An Openly Gay Candidate Explains His Past Anti-Gay Votes 

Outward
Expanding the LGBTQ Conversation
July 10 2014 2:30 PM

An Openly Gay Candidate Explains His Past Anti-Gay Votes 

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Rep. Mike Michaud.

Photo by U.S. Fish and Wildlife Service, Northeast Region, via Flickr.

In recent weeks, Maine’s openly gay congressman and Democratic gubernatorial candidate Mike Michaud has faced trenchant criticism from an opponent on an unlikely topic: gay rights. According to independent candidate Eliot Cutler, Michaud has a spotty record on LGBTQ issues, having frequently voted against pro-gay bills during his time in the Maine state legislature. On Wednesday, I spoke with Michaud to get a better picture of his views on gay rights.

Mark Joseph Stern Mark Joseph Stern

Mark Joseph Stern is a writer for Slate. He covers science, the law, and LGBTQ issues.

Your opponent notes that, while serving in the state legislature, you voted against extending civil rights protections to gays and lesbians. Can you explain these votes?

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You have to remember that I’ve been in public life for three decades. And today I’m proud of my 95 percent lifetime rating from the Human Rights Campaign for all the work I’ve done in Congress. My tenure in the legislature began when I was 24 years old. When you look at LGBT issues, as a country, as a society, we’ve come a long way. I’ve evolved just as the people of Maine have evolved.

You know, this year is the 30th anniversary of Charlie Howard. He was thrown off a bridge in Bangor [in an infamous anti-gay hate crime]. I was doing some reflection upon what happened back then, and when I went back and looked at the Bangor Daily News editorials—and back then the Bangor Daily News was the second-largest paper in the state—I saw how they portrayed that murder: He was asking for it. It was his choice to be gay.

It really shows how much we’ve moved. That wasn’t long ago, 1984. Back then we actually did pass legislation in Maine that dealt with [anti-gay] hate crimes. [Michaud supported the hate crimes bill starting in 1987; it finally passed in 1993.] At that point in time, we thought we were making a lot of progress. As a matter of fact, when I ran for re-election to the state House of Representatives, my opponent attacked me on supporting legislation that would encourage homosexuality.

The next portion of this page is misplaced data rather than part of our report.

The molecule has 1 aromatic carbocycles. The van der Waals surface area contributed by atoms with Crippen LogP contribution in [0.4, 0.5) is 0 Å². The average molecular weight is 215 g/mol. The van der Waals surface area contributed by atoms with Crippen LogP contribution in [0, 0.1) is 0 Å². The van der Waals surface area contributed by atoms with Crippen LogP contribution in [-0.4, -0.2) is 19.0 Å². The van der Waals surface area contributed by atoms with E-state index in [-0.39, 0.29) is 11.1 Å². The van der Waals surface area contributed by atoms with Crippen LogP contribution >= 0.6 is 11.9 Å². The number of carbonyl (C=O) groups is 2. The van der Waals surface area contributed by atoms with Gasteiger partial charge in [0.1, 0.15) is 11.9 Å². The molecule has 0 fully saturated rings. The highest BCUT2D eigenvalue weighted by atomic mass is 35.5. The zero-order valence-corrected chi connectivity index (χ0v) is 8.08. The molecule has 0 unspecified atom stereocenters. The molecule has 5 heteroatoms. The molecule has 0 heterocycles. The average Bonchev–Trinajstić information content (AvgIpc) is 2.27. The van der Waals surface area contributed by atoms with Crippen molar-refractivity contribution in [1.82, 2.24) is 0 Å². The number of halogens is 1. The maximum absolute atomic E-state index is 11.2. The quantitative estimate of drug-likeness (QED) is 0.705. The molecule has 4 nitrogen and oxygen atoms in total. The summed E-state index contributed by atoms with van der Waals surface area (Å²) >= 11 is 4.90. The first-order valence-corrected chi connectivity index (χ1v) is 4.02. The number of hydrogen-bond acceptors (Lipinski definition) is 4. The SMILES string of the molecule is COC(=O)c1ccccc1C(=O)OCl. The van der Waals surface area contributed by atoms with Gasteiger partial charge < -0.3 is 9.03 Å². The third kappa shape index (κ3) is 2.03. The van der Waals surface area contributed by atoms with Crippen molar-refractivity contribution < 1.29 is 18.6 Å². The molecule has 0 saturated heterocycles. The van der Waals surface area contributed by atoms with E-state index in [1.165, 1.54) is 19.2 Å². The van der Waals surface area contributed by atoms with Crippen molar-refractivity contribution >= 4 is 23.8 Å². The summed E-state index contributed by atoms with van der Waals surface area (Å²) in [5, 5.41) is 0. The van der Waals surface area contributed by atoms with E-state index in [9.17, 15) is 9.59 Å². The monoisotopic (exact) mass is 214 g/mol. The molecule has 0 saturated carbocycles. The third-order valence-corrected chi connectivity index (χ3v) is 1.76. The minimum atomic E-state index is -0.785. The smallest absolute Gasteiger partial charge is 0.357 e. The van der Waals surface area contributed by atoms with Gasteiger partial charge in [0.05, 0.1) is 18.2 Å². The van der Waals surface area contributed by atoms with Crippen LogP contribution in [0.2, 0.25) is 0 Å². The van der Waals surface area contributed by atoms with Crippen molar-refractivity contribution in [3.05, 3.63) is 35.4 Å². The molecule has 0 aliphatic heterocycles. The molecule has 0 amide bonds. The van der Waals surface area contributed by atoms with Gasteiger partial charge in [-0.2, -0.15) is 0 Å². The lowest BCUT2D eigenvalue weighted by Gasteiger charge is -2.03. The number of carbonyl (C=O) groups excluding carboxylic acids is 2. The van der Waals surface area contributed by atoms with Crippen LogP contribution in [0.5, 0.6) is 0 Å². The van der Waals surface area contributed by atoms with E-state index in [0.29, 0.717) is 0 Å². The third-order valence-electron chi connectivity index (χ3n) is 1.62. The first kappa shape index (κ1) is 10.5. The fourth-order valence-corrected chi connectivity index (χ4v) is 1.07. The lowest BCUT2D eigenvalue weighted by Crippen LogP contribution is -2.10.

We thought we were doing the right thing at that time. Making a lot of progress. Reflecting back today, what we did back then really wasn’t much progress at all. We established a civil rights team on the appropriations committee—we had to call it something else, though, because we couldn’t get Republicans to support it.

We’ve done a lot, but there’s still so much more to do. I am shocked at how far we’ve come on this [issue], though. Individuals have evolved. As a state, we’ve evolved. I’m very proud of the fact that Maine was the first state in the country to pass marriage equality at the ballot box.

First by a few minutes—Maryland’s results came in almost simultaneously.

[Laughs] Well, if I do win—first, it’ll be historic; second, look at the issues affecting the LGBT community. They’re going to be dealt with at the state level. I will have a seat at the table. It’s important to talk to my colleagues, peer to peer. For those that say they really support this issue, this [race] is the opportunity.

After so many years of public service, what convinced you that this was the right time to come out?

It was never an issue before. I ran six campaigns for Congress and several campaigns in the state legislature with no problems. But this time around, I heard those rumors about my sexuality, so rather than have people speculate about it, I figured I’d just come out and move forward.

Were you never previously tempted to come out during your three decades in office?

It just wasn’t an issue. My personal life was my personal life. When I run for office, I run to represent a district. It never was an issue, and it never became an issue. It became clear in this campaign that someone was trying to make it an issue. Rather than have them speculate, I figured I’d come out and say, “Yes, I am, what does it matter?” and move on.

Do you think that your coming out has had any effect on the race?

Yes—it’s been positive. When I first came out, someone from a rural part of the state told me about his son, who is 15, who came out to him four, five months before that. The way he came out was, he said he really needed help. And the dad told me that the fact that I came out really made a difference. I’ve had several people coming up to me since then. It’s really been a positive impact as far as how other people view their sexual orientation.

What about in the rural, more conservative parts of the state?

People have been really positive. Some folks’ comments have been, “Well, marriage should be between a man and a woman, and that’s the way it is. But I know Mike, I like Mike, and I’ll support Mike.”

This interview has been edited and condensed.

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